RSS feeds allow Web site content to be gathered via feed reader software. Click the subscribe link to obtain the feed URL for this page. The feed will update when new content appears on this page.

Slavery

A collection of news and information related to Slavery published by this site and its partners.

Top Slavery Articles

Displaying items 217-228
  • Cambridge

    The advertisement is yellowed and torn, but its message is clear. Beans canned by Cambridge's Phillips Packing Company have "that down in Dixie flavor." The statement appears below an image of a large African-American woman wearing a headscarf and holding...
  • Tubman, Oakley are good reasons to visit Cambridge

    As Women's History Month draws to a close, visitors to the Cambridge and Bucktown area of Dorchester County can explore the lives of two Eastern Shore women who became legends of American and Maryland history: Harriet Tubman and Annie Oakley. Tubman's...
  • Washington's world worthy destination

    In 1798, George and Martha Washington entertained more than 675 guests at their home, Mount Vernon. That's almost two guests per night every night of the year. It was enough to make George note in his personal diary the few occasions he and his wife...
  • Rivers, states and history merge at Harpers Ferry

    Fall is a wonderful time to enjoy crisp air and turning leaves in the nearby mountains of Maryland and West Virginia. The historic town of Harpers Ferry, W.Va., located where the Potomac River meets the Shenandoah, offers tours of the historic buildings...
  • Black experience in Washington takes the spotlight

    Anyone intimately familiar with the nation's capital knows of its significant African-American population, a community both highly visible and deeply entrenched. Yet rarely has the district's longtime status as a hub of black history and culture been...
  • At last, a place for generations of history, hope

    More than 350 years have passed since the first enslaved Africans, taken forcibly from their homelands and sold to people in a land thousands of miles away, set foot in Maryland. Beginning this weekend, their stories and the stories of their...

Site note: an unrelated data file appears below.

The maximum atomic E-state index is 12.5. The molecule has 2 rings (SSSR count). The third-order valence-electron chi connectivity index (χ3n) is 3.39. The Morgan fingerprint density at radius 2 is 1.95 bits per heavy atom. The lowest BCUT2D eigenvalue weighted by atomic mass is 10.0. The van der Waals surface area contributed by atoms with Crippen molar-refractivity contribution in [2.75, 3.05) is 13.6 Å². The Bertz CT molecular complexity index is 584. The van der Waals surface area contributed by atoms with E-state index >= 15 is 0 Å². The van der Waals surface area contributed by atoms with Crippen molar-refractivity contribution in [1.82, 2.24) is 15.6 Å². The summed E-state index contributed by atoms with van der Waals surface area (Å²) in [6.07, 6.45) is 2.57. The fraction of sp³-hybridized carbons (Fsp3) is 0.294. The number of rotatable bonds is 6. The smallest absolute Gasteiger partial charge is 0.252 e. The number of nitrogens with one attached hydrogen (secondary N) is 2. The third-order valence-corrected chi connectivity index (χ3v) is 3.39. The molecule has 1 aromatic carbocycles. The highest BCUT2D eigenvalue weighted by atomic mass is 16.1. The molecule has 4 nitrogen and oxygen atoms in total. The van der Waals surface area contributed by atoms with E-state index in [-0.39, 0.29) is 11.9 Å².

• A pastor calls for prayer, faith

    Members of Colonial Baptist Church, one of the largest congregations in Randallstown, gathered on a beautiful Sunday morning yesterday to give thanks on Mother's Day. But the hymns, the prayers, the sermon, the benediction, even the church announcements...
  • Museum puts faces, names to struggle for justice

    REGINA Wright Bruce arrives from a distance of 42 years. She wears a smile of spiritual wonder. She stands in this throng of delighted people at the grand opening of the Reginald F. Lewis Museum of Maryland African American History and Culture, and her...
  • The new look of African-American history

    We know the names. Harriet Tubman was a conductor on the Underground Railroad, transporting more than 300 slaves to freedom. Frederick Douglass was an ardent spokesman for the abolition movement, and Thurgood Marshall helped end legal segregation as the...
  • Lewis museum to open with 'Slave Ship'

    Simple iron bars that could be used to purchase a human being. Iron shackles clearly designed for a young child's legs. A captain's log that complains of the stifling African heat, but doesn't even mention the cold reality that the ship was dealing in...
  • Tales of lingering spirits

    It's Halloween and time once again to gather family and friends around the fireplace in a darkened room and listen to the retelling of ghost stories while sipping chilled cider. Experts in the field of spectral phenomenon claim that Maryland and...
  • Those cheering for terrorists live in short-sighted hypocrisy

    "WE HAVE a big tent here," WOLB talk-show host and former Maryland state senator Larry Young is fond of saying. All opinions are welcome on his show: liberal, conservative, black nationalist, Pan-Africanist, progressive, socialist. For three days this...